Advocacy groups for people living with mental illness are uniformly opposed to a new rule proposed in August by the Social Security Administration that would affect eligibility for Social Security Disability Insurance (SSDI) and Supplemental Security Income (SSI). The rule would revise the definition of a key term used to determine if people with mental disorders qualify as disabled. It would also allow SSA adjudicators to consider the results of standardized testing in adults.
Mental health advocates oppose multi-step eligibility test for mental impairments
The first contentious issue in the proposal is the SSA’s revised definition of the term “marked impairment,” which is used to determine if a mental illness or disorder affects the applicant’s ability to work enough to qualify as a disability.
Within the nine mental disability categories in the SSA’s list of disabling conditions, each listing has three paragraphs — A, B and C — that determine eligibility. Currently, an applicant is generally eligible for benefits either if he meets both the A and B requirements or the C requirement.
To meet the paragraph B requirements, the applicant has to demonstrate a marked functional impairment, which is currently defined as “more than moderate but less than extreme.”
The SSA’s proposal would change that, defining a “marked impairment” as symptoms that “interfere seriously with your using that mental ability independently, appropriately, effectively, and on a sustained basis to function in a work setting.” Applicants would have to show a marked limitation in two specific abilities, or an extreme limitation of one specific ability. The specific abilities include the capacity to understand, remember, and apply information; interact with others; concentrate, persist, and maintain pace; and manage oneself.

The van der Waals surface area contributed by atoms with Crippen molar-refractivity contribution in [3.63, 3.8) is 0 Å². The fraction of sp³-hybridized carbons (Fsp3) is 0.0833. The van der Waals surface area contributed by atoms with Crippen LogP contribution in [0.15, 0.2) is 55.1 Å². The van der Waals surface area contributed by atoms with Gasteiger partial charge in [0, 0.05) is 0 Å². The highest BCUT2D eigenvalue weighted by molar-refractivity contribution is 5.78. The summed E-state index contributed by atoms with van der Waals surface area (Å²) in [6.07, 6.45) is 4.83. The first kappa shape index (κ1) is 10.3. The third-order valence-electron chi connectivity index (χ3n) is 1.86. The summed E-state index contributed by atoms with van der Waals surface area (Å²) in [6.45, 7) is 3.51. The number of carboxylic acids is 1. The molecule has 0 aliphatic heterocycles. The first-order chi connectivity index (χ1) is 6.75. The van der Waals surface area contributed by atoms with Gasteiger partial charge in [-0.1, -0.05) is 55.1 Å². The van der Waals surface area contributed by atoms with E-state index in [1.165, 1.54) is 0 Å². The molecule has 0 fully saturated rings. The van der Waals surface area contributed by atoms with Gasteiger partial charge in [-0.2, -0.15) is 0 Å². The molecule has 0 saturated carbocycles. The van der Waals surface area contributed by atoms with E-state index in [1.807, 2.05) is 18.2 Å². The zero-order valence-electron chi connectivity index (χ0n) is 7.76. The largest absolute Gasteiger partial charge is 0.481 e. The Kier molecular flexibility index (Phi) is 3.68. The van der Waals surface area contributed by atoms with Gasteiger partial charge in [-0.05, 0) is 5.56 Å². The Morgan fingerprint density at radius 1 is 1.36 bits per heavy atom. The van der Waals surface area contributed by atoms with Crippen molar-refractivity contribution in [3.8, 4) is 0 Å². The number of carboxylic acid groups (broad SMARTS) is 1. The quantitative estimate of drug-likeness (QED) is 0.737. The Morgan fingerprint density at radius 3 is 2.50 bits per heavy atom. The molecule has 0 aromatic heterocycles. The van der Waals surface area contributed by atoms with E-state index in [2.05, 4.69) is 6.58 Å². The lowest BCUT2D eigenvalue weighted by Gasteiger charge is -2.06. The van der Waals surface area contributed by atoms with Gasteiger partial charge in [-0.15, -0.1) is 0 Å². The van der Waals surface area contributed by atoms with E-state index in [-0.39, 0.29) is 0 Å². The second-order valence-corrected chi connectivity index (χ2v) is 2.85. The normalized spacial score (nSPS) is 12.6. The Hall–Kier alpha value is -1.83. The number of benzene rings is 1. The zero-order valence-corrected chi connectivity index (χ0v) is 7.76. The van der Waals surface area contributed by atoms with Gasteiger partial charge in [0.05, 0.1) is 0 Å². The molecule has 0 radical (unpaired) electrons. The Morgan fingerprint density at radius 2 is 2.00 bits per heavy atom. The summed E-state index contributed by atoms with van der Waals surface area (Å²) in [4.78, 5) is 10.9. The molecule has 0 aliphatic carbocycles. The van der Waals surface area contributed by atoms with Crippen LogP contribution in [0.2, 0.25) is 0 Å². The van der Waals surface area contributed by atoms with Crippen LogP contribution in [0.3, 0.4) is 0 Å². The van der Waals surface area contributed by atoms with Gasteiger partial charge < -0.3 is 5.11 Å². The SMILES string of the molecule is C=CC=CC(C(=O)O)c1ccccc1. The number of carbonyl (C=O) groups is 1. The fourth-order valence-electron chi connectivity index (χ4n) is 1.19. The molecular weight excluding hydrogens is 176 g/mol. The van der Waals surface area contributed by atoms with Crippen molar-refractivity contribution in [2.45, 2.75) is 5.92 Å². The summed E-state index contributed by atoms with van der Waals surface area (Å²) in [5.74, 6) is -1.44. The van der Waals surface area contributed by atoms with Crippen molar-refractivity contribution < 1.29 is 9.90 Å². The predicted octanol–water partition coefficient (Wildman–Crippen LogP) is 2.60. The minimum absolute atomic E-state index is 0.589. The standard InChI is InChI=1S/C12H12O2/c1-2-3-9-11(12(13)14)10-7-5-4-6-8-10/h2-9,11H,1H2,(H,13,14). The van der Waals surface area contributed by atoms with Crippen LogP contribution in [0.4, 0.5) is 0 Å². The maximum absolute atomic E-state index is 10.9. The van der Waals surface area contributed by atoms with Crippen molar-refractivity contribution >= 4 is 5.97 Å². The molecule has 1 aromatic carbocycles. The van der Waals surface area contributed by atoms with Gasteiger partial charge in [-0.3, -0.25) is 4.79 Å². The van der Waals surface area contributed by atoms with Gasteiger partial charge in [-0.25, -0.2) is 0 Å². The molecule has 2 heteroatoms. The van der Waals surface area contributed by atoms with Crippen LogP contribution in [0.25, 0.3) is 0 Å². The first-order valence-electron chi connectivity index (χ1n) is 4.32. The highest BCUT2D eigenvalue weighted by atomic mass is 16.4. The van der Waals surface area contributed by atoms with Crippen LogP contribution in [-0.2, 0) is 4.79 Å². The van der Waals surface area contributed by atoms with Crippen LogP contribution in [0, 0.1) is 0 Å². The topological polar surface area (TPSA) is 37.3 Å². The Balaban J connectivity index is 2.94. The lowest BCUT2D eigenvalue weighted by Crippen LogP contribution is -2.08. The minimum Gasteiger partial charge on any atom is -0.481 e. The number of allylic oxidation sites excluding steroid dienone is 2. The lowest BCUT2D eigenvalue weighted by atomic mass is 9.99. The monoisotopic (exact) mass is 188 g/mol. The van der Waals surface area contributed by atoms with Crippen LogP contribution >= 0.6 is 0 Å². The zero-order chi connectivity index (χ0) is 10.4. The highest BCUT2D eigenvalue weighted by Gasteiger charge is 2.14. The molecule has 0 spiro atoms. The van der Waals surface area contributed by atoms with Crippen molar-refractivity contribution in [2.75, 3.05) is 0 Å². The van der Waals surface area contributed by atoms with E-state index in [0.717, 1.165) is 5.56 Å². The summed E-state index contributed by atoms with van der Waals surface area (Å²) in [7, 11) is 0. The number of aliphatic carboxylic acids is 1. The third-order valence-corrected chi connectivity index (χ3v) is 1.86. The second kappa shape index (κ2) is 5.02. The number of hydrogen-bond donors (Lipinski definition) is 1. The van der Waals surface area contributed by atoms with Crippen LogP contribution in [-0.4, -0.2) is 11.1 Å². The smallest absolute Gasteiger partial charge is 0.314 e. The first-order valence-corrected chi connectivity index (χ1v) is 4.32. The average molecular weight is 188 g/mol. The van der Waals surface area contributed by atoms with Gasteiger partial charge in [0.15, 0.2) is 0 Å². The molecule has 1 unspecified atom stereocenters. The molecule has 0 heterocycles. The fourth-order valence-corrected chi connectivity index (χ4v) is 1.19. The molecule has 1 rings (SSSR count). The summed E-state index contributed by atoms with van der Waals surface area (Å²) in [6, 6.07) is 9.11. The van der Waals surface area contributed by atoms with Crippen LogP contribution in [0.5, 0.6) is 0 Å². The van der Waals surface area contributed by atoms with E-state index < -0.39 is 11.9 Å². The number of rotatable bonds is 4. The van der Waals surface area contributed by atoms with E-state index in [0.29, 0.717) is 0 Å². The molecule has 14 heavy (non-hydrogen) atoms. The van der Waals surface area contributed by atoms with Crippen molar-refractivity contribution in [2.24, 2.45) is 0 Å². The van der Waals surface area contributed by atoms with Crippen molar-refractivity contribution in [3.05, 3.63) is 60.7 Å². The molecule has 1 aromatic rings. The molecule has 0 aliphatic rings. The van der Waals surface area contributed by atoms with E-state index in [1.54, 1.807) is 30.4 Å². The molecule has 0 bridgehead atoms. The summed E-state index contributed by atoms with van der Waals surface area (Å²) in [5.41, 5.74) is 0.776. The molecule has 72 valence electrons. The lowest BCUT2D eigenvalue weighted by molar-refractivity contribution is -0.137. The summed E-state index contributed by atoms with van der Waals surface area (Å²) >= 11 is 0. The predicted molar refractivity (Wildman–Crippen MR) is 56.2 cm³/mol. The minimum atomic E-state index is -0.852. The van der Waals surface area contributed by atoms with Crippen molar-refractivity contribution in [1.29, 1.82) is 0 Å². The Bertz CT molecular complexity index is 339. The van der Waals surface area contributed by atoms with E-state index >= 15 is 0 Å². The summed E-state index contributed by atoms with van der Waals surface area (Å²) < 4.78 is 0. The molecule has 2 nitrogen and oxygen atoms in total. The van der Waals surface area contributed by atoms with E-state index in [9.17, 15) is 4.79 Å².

The problem is that there are no scientifically valid standardized tests for mental illness or other mental disabilities in adults. Nevertheless, the SSA laid out a detailed set of rules on how the results of such tests would be used in determining an adult’s eligibility for Social Security disability.
“We recognize that the proposed rule did not require the use of test results alone when making determinations of disability,” explained Linda Rosenberg, president and CEO of the National Council for Community Behavioral Healthcare.
The proposal was so controversial that the SSA was forced to reopen the comment period in November. Source: Blog, Law Office of Jeffrey Rabin,